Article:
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MMU page size in VAXen is just 512 bytes. Such a small size causes increased number of MMU page walks and leads to TLB thrashing more often. Current tendency is to have MMU pages as big as 2 Mbytes.

However, back 70ies, when VAX architecture was postulated, the computing world was totally different and engineers kept different mindsets.

So what were the most probable reasons behind selecting such a small page size?

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    A VAX in the 70ies with a page size of 2 MBytes - How many pages would it have had? What was a typical program size/memory footprint of a program back then? Some things have actually changed since then.... That question hasn't much to do with "engineer's mindsets" – tofro Jun 4 at 19:44
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The first and most important point to keep in mind is that the VAX wasn't initially designed as a new architecture, but an extension to the basic PDP-11 structure to break its 64 KiB boundaries. Early implementations even offered a hardware-based PDP-11 mode.

MMU page size in VAXen is just 512 bytes

Which is also the block size of most DEC disk drives (Sans RF/RS11). Using the same block size to segment memory does have its practical benefits, doesn't it?

Not to mention that 512 bytes were still a lot in 1977. A time when even real, /370 class mainframes were still delivered with little memories like 256 KiB and used for large scale applications. The /370, by the way, also had 'just' a 4 KiB page size (double the disk block size) - systems that even today rule the systems at the core of our economy.

Such a small size causes increased number of MMU page walks

Except that the VAX page table system was rather simple and single level (per region *1). So not much walking, just straight indexing.

In fact, one of the funny aspects of the VAX's page table system is that the page tables (*2) themselves are/can be stored in pageable memory (*3) :)

and leads to TLB thrashing more often.

With 128 entries in the first KA780, the TLB covers quite a lot of entries considering that it's a cache. Later models like the later 11/750 or 11/785 even had 512 entries.

Current tendency is to have MMU pages as big as 2 Mbytes.

Jau - as well as having program sizes in the multi-megabyte and memories in multi-gigabyte sizes.

The original VAX in 1977 (11/780 or KA780) had a base memory of 128 KiB (256 pages) and a maximum possible amount of 2 MiB (*4).


*1 - The addressing scheme diverted the 4 Gi address range into four 1 Gi blocks, each handled by a pair of registers holding the address of the corresponding page table and its length. The lower two Gi were for program space while the upper handled system space. In each, the lower Gi was allocated from the bottom, the upper from the top. Loading a page entry into the TLB was a single address calculation of the entry address by adding the page number to the table address register (P0 or P1 for user context) and loading the entry into the TLB. Simple and fast, isn't it?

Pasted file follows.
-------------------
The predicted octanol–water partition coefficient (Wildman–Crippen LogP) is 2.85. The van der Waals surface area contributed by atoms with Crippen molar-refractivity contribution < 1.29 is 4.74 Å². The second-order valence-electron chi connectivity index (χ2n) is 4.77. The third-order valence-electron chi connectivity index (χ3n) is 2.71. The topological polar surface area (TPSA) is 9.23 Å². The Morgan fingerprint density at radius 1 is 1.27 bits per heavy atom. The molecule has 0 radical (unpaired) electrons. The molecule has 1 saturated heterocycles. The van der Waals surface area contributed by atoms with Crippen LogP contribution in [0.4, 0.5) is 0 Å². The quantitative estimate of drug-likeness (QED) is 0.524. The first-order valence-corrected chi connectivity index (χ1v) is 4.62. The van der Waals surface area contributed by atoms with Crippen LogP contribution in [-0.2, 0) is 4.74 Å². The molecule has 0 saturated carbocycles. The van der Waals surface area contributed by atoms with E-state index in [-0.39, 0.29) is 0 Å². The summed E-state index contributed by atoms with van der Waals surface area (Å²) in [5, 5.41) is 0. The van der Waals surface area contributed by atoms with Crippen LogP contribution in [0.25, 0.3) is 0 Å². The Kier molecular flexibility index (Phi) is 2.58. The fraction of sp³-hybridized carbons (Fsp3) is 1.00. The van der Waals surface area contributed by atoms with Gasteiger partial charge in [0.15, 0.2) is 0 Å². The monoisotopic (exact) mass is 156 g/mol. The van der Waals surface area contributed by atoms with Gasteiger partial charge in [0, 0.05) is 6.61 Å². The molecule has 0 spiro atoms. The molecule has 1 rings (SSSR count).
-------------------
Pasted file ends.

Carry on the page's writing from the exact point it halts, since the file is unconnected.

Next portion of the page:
*2 - Each process got two plus the system table for all. So only 4 registers had to be changed for a process swap, everything thereafter was accessed when used on an entry by entry scheme and cached in the TLB.

*3 - Quite a useful combination as the tables themselves could become quite large - due to the small page size that is. Then again, with 32 bits per entry a 512 byte page could hold 128 entries, good for 64 KiB.

*4 - Later extended to 8 MiB.

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    Concur with the "match (PDP11) disk block size"; I can't find a reference, but I recall understanding that as the rationale at the time. – another-dave Jun 4 at 21:52
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    There was no S1 segment in the virtual address space; not implemented. "Reserved", as they say. 3GB ought to be enough for anyone, anyway :-) – another-dave Jun 4 at 21:55
  • @another-dave You're right, S1 was not implemented. But DEC did mention it in documentation all the time. More important, it's not really relevant here. – Raffzahn Jun 5 at 9:20
  • I can't find anything in the VAX architecture that looks like an extension to PDP-11. A sound architecture on its own right. PDP-11 compatibility was abandoned quite soon. Yes there is some heritage but VAX and PDP-11 are still completely independent architectures. – lvd Jun 5 at 15:53
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    The VAX designers thought they were building an -11 with eXtended Virtual Addressing. The 1979 System Reference Manual says "The VAX-11 is a family of upward-compatible computer systems. It is a natural outgrowth of and is heavily compatible with the PDP-11 family". I, as a PDP-11 and then VAX programmer, regard the latter as based on the former; the instruction set and operand formats are not surprising. Certainly the VAX is even less like any other DEC computer of the time. But all this seems like a subject for another question. – another-dave Jun 5 at 22:40

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